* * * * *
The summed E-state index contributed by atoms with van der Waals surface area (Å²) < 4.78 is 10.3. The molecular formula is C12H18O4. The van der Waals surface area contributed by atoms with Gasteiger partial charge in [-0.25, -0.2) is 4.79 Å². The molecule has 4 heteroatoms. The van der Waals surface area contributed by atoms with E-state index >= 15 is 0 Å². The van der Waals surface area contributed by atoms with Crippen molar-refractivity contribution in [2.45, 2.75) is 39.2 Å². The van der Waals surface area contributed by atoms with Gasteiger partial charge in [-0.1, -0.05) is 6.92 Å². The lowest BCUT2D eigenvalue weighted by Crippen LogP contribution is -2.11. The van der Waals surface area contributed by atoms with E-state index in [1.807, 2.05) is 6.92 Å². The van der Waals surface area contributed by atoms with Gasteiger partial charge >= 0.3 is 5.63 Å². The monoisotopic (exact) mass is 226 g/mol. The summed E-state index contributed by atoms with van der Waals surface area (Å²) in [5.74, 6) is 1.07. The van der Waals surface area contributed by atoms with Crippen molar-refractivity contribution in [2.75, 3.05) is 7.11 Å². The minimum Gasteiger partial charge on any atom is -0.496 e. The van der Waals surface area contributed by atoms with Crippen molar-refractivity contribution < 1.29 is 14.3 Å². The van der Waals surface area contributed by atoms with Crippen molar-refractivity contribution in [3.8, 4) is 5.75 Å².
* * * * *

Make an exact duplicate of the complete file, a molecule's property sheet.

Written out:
The summed E-state index contributed by atoms with van der Waals surface area (Å²) < 4.78 is 10.3. The molecular formula is C12H18O4. The van der Waals surface area contributed by atoms with Gasteiger partial charge in [-0.25, -0.2) is 4.79 Å². The molecule has 4 heteroatoms. The van der Waals surface area contributed by atoms with E-state index >= 15 is 0 Å². The van der Waals surface area contributed by atoms with Crippen molar-refractivity contribution in [2.45, 2.75) is 39.2 Å². The van der Waals surface area contributed by atoms with Gasteiger partial charge in [-0.1, -0.05) is 6.92 Å². The lowest BCUT2D eigenvalue weighted by Crippen LogP contribution is -2.11. The van der Waals surface area contributed by atoms with E-state index in [1.807, 2.05) is 6.92 Å². The van der Waals surface area contributed by atoms with Gasteiger partial charge >= 0.3 is 5.63 Å². The monoisotopic (exact) mass is 226 g/mol. The summed E-state index contributed by atoms with van der Waals surface area (Å²) in [5.74, 6) is 1.07. The van der Waals surface area contributed by atoms with Crippen molar-refractivity contribution in [2.75, 3.05) is 7.11 Å². The minimum Gasteiger partial charge on any atom is -0.496 e. The van der Waals surface area contributed by atoms with Crippen molar-refractivity contribution < 1.29 is 14.3 Å². The van der Waals surface area contributed by atoms with Crippen molar-refractivity contribution in [3.8, 4) is 5.75 Å².